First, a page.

Hi Steve, I read your comments on the North Sail site regarding mainsail roach. Interesting. I know that for my own experience, a full-battened main with considerable roach (a couple of boats ago) improved performance noticeably, and also seemed to keep the boat on her lines in a range of wind angles and speeds.
I am curious about your thoughts on vertical battens for conventional in-mast furling systems.
I am talking specifically about my Hylas 54. It’s a Frers design with a pretty modern underwater shape. I like the way she sails, but feel that the mainsail performance is marginal. I think I am going to change to a system that offers battens and some roach.
What do you think regarding in-boom vs. in-mast systems? In-boom seems to offer better disaster control if the system fails, and can offer full horizontal battens, but the in-mast systems now also offer increased roach and full battens (albeit up and down), and give greater sail shape and twist control with the outhaul. Any thoughts?? Regards, Rich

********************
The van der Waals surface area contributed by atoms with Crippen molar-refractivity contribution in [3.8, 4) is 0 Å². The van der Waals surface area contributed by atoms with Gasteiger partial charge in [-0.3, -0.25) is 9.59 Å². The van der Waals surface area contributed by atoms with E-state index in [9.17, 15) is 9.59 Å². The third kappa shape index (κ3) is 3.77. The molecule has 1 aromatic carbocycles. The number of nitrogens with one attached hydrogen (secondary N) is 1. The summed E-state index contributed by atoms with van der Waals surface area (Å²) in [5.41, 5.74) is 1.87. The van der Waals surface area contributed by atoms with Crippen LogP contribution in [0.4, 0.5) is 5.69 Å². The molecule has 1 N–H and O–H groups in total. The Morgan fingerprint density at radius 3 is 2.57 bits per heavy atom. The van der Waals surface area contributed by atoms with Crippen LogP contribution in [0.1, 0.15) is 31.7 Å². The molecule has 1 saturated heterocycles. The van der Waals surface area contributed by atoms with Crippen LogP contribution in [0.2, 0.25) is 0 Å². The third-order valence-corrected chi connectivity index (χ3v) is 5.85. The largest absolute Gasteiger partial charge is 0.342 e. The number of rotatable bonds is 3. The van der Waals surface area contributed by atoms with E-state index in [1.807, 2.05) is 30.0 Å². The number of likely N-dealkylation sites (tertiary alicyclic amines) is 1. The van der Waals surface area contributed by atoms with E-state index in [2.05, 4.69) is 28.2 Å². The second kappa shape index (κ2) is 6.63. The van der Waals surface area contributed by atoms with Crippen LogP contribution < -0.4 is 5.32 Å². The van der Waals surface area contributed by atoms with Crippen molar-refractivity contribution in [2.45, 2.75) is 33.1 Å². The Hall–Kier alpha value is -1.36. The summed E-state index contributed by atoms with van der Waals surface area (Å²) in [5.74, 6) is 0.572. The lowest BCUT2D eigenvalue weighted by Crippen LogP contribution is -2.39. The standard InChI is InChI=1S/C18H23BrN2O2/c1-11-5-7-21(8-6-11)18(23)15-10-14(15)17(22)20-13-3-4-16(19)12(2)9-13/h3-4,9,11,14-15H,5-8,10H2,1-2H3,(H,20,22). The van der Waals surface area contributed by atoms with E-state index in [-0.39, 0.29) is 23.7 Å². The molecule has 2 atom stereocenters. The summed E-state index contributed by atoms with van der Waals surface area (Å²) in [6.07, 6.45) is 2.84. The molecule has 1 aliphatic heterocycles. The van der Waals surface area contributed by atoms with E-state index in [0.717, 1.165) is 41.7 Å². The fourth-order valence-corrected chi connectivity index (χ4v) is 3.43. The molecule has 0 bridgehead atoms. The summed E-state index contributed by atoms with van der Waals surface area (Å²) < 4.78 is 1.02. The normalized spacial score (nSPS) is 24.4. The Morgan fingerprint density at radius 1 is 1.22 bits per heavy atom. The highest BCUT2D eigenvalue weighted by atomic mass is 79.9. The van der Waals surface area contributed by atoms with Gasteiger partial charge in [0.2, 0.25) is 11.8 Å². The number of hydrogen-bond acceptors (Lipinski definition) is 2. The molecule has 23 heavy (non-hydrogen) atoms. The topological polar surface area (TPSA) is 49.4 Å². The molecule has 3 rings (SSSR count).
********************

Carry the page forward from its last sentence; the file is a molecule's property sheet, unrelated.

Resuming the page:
Hi Rich: I have never been offshore with in-the-mast or in-the-boom systems. However, from my investigations I would offer the following comments:
1-In-the-mast is more user friendly than in-the-boom.
2-In-the-boom allows more roach, and you do not pay the windage/weight aloft penalties of in-the-mast.
3-There has been a lot of development with vertical battens. Best to check with your sailmaker about how much roach you can add this way.
There is quite a bit of info on these subjects on the SetSail website and within our Offshore Cruising Encyclopedia. Regards – Steve